Stability has been the greatest economic blessing of the period since Black or Golden Wednesday (September 16 1992) when the pound was expelled from the European exchange rate mechanism.
Inflation has been within 1 per cent either side of 2 to 2.5 per cent, demand and output have grown without interruption, and employment has increased from 25.5m to almost 29m.
These have been the Nice (non-inflationary, consistently expansionary) years of which the Bank of England in charge of economic management since 1997 has rightly been so proud.
The 1970s and 1980s seem a long time ago; for the young, the boom-bust era is barely a memory. The first-time homebuyer in 2006 would be startled to be told that the average mortgage rate in the 1980s was 12 per cent, over double what he or she would regard as a high rate.
But will economic Niceness last for ever? Crucial in any assessment of the future is an analysis of the past and, in particular, an explanation of why the boom-bust cycles happened.
The subject is difficult and hugely controversial. However, one view that the boom-bust cycles were caused by wild swings in monetary growth is backed by a great deal of evidence.
The typical cycle started with a cut in interest rates or a relaxation of credit restrictions. That encouraged the banks and building societies to lend more, with much of the extra credit financing house purchase.
When banks increase their loans, they also expand their deposits. Deposits are money that can be spent an indefinitely large number of times in the future.
So low interest rates and credit relaxation as in late 1971, mid-1977 or late 1985 were followed by rapid growth of bank deposits in 1972, 1978 and 1986.
Within the UK, the extra deposits then had to be held by households, companies or financial institutions.
It followed that if the money holdings of one of these three groups grew at much the same rate as before, the rise in the growth rate of total bank deposits had to be accompanied by a leap in the growth rate of the deposits held by one or the other of the two groups.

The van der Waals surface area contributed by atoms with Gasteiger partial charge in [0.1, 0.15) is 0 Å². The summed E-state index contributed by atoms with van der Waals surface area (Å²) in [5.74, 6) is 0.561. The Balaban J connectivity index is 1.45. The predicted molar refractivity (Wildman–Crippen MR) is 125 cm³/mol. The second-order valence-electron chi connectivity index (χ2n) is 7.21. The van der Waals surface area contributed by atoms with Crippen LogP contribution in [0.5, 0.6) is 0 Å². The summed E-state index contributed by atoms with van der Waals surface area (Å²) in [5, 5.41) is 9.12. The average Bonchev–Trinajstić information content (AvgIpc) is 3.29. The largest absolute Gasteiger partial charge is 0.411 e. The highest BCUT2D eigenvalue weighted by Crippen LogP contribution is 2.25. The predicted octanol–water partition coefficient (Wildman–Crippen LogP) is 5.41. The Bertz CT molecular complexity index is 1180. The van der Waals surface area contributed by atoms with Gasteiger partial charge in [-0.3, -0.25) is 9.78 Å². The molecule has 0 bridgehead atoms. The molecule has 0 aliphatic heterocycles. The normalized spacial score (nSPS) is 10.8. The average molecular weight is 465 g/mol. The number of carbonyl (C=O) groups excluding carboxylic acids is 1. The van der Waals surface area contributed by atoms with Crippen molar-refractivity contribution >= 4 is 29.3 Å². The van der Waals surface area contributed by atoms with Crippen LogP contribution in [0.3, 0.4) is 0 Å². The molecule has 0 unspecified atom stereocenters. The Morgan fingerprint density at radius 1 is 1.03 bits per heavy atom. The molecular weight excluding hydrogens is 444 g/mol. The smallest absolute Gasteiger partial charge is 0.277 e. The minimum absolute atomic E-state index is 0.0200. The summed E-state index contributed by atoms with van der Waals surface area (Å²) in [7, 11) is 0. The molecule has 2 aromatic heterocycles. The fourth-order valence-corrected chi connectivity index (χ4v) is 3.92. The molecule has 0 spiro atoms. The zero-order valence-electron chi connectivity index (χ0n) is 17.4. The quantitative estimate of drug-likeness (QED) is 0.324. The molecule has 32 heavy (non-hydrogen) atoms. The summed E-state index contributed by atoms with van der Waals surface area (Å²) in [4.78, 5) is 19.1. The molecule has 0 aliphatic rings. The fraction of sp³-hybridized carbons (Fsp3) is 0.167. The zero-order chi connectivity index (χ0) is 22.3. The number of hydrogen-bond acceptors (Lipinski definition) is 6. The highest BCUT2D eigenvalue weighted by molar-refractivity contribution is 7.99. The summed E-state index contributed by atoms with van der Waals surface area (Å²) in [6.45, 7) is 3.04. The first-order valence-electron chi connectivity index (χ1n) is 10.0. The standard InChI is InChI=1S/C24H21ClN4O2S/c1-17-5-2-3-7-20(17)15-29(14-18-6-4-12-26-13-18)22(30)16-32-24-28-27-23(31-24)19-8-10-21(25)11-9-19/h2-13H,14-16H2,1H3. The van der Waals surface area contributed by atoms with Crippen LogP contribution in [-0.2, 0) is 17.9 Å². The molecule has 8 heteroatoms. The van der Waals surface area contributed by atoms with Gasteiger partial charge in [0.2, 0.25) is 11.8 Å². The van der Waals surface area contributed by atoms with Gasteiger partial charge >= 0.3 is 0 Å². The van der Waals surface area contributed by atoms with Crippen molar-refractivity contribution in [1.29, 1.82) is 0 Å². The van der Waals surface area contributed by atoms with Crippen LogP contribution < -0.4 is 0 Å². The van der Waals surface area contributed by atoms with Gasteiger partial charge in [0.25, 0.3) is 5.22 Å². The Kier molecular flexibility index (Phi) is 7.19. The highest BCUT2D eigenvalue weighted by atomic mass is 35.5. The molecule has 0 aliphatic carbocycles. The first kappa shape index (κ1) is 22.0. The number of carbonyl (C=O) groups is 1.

In practice, much the same pattern was repeated in all the big fluctuations in the boom-bust era.
The household sector's money balances plodded along at much the same sort of growth rate year after year, roughly in line with personal incomes.
Companies' bank balances were more volatile, but were still related to turn-over and activity. The result was that quite modest changes in the growth rate of total money translated into enormous swings in the growth rate of money held by the remaining sector, the financial institutions.
Total money (dominated by bank deposits, but with notes and coin tacked on) rose by 20 per cent in 1972, 15 per cent in 1978 and 15 per cent again in 1986 and 1987. Now annual money supply growth rates of 15 to 20 per cent are much too high, and should have by themselves warned policy-makers that excessive risks were being taken with inflation.
But the growth rates of money held by financial institutions were even more fantastic, at 60 per cent (yes, 60 per cent!) in 1972, over 20 per cent in 1978, 28 per cent in 1986 and almost 60 per cent (incredible though it may seem) in 1987.
Monetary analysis in the UK was discouraged in British universities in the immediate post-war decades, largely because of a misunderstanding of the policy message of Keynes' great book, The General Theory of Employment, Interest and Money.
So the clever backroom boys at the Treasury and the Bank of England were bewildered by these huge oscillations in financial sector money. They told the senior officials that annual growth rates of financial sector money of 20 per cent, 30 per cent or 60 per cent were the result of "distortions" and could be ignored, and the senior officials passed their conclusions on to the politicians.
This was the source of dreadful mistakes in monetary policy and, hence, of the boo